Conjecture, Hearsay and the conditional in Japanese are still a big hassle for me when it comes formulating own sentences rather when reading a sentence. When I read a sentence and I recognise the typical forms for conditionals such as ～と、～たら、～なら、～ば it is rather clear how to translate it for myself, in my head. No problem here. But when it comes to express myself using a conditional, I am often unsure which one to topic.
Tae Kim writes in his famous Japanese grammar guide, that the usage is quite easy and one needs only to remember a few things. I wonder if that’s all I need to know in the beginning to formulate and express my “own” conditionals? Could somebody evaluate on this?
I doubt I’d learn the correct usage of the conditionals by using the sentence method in Anki. I have the ～たら ～なら ～と ～ば conditional forms listed as ‘Particles’ in my All about particles anki deck file, though I can’t really easily follow why this or that conditional form is actually used. But concerning sentences in general, I suppose I will go simply through the Kanzen JLPT 3-2 grammar deck available in the public deck directory in the summer hols, when I nearly approach the end of the core6k, as you may have recognised in my daily screenshots of Anki. Currently I’m approaching 3500/3600 (?) cards. I suppose it’d be more clever to stick to vocabulary, rather than grammar. What I recognised watching Ao no Exorcist* is that with just vocabulary and minimal grammar you can easily GUESS, logically, everything! Amazing~ Anothe proof consistency of vocabulary learning and the mass you learn if very very important.
On the other hand, those forms are troubling me (Conjecture):
そうだ１ – It looks…
そうだ２ – (Hearsay) I heard that…
かもしれない – perhaps (?)
でしょう – Like ね as a final sentence particle, I guess?
I know there is this cool book called “A dictionary for Basic Japanese Grammar”, but to be honest I quite dislike it. It’s like a huge recipe book and times the formulation is rather confusing than helping for a newbie, giving almost exact translations for two sentences using そうだ and the a-like form ようだ, I find. For me it’d be great to have some ‘scale’ or something similar, that tells me which form is the strongest (I guess I didn’t include it in the list above. It was ～に違いない. “Cannot be mistaken” -> It IS like this and that..) and which is the weakest form. Obviously ようだ and そうだ both are used for something the speaker visualises (i.e. verb of perception, like “to see”). Difference? – That’s what I was talking in my post above. Japanese grammar is supposed to be “easy” and I always eradicate the example sentences appearing in one or another anki deck telling 日本語の文法は難しくないです。, Japanese is not difficult. (fuck off) Once you’ve got some basic grammar and lots of vocabulary you *will* understand most what you read, except it’s some (rare) slang, some dialect you do not know or something highly-scientific requiring medical, chemical etc. vocabulary. BUT – when it comes to writing, i.e. as speaking production, haa.. Is Japanese grammar still easy? MUHAHA. Doubt it.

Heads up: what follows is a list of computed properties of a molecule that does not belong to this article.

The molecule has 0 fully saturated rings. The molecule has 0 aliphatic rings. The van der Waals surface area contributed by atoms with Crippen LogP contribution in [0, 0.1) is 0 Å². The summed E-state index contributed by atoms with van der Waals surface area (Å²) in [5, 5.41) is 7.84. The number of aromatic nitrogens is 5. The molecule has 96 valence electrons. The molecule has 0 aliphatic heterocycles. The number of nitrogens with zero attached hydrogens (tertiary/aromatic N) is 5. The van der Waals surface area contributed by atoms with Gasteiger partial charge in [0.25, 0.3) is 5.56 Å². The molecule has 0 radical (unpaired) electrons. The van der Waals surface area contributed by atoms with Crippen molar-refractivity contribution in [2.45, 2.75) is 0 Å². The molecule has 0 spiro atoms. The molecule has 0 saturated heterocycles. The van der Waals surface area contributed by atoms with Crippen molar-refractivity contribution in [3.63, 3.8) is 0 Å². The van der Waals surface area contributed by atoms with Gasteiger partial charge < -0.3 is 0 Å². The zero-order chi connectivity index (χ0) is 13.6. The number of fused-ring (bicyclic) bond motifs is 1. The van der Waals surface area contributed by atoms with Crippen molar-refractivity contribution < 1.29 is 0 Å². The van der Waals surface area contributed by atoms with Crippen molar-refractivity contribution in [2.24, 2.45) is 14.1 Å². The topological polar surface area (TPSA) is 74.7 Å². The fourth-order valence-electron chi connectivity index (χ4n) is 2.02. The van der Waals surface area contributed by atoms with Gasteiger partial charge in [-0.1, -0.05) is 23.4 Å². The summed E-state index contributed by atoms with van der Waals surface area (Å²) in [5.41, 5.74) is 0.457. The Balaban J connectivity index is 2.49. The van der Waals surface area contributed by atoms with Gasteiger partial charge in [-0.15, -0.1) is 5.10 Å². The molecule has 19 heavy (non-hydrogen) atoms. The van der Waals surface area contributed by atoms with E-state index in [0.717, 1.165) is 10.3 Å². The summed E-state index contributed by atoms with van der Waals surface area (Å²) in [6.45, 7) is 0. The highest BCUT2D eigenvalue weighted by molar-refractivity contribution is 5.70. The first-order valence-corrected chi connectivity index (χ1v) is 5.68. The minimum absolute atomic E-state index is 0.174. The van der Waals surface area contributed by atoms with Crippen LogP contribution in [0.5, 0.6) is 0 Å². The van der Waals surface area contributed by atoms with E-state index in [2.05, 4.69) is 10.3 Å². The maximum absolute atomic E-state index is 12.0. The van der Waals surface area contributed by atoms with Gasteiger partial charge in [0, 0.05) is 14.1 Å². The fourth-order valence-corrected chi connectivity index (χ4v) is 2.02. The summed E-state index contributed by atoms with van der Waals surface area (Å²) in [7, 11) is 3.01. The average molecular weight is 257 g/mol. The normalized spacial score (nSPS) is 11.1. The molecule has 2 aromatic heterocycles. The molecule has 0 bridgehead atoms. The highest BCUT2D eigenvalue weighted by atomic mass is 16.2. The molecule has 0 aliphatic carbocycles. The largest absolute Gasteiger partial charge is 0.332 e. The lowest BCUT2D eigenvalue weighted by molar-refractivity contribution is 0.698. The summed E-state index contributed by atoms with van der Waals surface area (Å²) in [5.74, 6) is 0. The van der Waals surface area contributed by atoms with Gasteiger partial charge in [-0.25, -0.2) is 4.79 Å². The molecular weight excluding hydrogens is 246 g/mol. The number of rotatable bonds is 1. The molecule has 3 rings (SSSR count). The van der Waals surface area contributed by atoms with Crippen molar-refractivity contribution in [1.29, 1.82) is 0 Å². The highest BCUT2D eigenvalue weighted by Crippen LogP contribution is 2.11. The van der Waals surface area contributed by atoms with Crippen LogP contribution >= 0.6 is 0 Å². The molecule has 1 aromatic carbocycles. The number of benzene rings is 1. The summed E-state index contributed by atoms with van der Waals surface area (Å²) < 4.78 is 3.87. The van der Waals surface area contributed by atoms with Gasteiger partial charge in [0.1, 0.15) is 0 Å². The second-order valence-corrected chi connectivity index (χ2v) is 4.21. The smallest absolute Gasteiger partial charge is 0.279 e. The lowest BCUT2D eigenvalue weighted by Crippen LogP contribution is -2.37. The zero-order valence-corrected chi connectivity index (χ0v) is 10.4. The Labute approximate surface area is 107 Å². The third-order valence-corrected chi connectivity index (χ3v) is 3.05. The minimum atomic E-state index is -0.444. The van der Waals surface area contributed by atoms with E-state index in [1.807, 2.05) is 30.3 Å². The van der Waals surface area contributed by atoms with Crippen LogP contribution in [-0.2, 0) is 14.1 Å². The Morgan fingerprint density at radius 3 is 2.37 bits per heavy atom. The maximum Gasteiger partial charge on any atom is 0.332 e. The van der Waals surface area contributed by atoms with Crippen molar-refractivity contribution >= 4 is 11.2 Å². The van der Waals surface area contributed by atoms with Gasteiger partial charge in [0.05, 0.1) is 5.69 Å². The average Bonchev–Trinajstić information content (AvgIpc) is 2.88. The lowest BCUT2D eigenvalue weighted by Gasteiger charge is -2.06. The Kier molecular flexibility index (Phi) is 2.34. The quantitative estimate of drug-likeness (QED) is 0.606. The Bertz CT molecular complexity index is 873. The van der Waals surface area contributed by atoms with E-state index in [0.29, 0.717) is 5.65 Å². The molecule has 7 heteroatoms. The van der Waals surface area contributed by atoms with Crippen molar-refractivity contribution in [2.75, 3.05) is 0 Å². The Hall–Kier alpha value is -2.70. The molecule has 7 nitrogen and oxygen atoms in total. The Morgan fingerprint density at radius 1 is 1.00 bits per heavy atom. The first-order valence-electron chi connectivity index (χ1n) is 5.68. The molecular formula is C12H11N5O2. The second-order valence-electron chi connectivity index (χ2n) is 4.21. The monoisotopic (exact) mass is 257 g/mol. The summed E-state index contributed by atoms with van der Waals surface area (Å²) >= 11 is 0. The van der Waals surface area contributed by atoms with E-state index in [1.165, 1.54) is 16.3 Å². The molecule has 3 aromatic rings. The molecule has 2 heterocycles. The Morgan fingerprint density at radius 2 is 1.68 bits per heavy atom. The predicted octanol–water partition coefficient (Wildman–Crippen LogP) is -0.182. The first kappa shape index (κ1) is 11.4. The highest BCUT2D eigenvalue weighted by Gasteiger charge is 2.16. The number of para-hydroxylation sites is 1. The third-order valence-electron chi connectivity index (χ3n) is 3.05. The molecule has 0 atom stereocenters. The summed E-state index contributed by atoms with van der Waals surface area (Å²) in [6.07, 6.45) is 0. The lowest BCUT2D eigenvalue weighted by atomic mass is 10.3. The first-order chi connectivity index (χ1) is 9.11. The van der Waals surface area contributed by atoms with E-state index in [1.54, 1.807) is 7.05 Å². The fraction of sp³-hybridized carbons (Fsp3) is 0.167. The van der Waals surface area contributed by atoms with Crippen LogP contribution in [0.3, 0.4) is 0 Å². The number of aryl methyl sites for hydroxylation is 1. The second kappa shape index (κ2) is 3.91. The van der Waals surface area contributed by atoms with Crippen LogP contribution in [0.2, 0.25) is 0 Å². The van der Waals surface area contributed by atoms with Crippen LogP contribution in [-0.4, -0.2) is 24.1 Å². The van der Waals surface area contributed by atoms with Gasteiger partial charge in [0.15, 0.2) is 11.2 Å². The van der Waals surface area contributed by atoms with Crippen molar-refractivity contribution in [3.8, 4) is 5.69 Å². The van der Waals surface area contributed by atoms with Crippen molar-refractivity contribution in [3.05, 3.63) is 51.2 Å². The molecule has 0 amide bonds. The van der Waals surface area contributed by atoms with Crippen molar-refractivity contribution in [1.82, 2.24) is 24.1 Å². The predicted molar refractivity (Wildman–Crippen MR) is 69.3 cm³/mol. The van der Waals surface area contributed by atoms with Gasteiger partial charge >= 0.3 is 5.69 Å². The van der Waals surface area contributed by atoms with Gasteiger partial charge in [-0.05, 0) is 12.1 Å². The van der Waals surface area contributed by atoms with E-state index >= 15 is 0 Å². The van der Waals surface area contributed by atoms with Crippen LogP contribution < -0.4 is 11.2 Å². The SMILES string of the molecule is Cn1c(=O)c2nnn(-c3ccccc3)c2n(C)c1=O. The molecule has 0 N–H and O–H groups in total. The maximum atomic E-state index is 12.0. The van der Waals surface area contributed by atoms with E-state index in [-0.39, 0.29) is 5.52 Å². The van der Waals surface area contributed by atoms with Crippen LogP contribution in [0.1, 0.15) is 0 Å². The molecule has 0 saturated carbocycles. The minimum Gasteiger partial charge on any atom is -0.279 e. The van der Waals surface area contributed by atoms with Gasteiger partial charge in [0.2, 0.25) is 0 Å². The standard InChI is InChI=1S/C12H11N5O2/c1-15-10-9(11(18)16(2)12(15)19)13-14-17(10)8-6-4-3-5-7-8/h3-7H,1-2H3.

- *Really recommendable.Having the Japanese subtitle (Shizuharu-Raws provides separate .ass subtitle files, but it usually takes a bit longer until they release. So far only Episodes 01-04 are only available), and the RAW (either Shizuharu-Raws, or if you wanna get the RAW with more speed, take the one of Leopard-Raws, since it’s seeded), knowing the vocabulary I know and a few special “magic” vocabulary needed for fantasy anime it becomes easy following the story line, really! And it’s fun, especially, when you liked stuff like To Aru Majusutu no Index (1/2) or Kekkaishi (from 2005).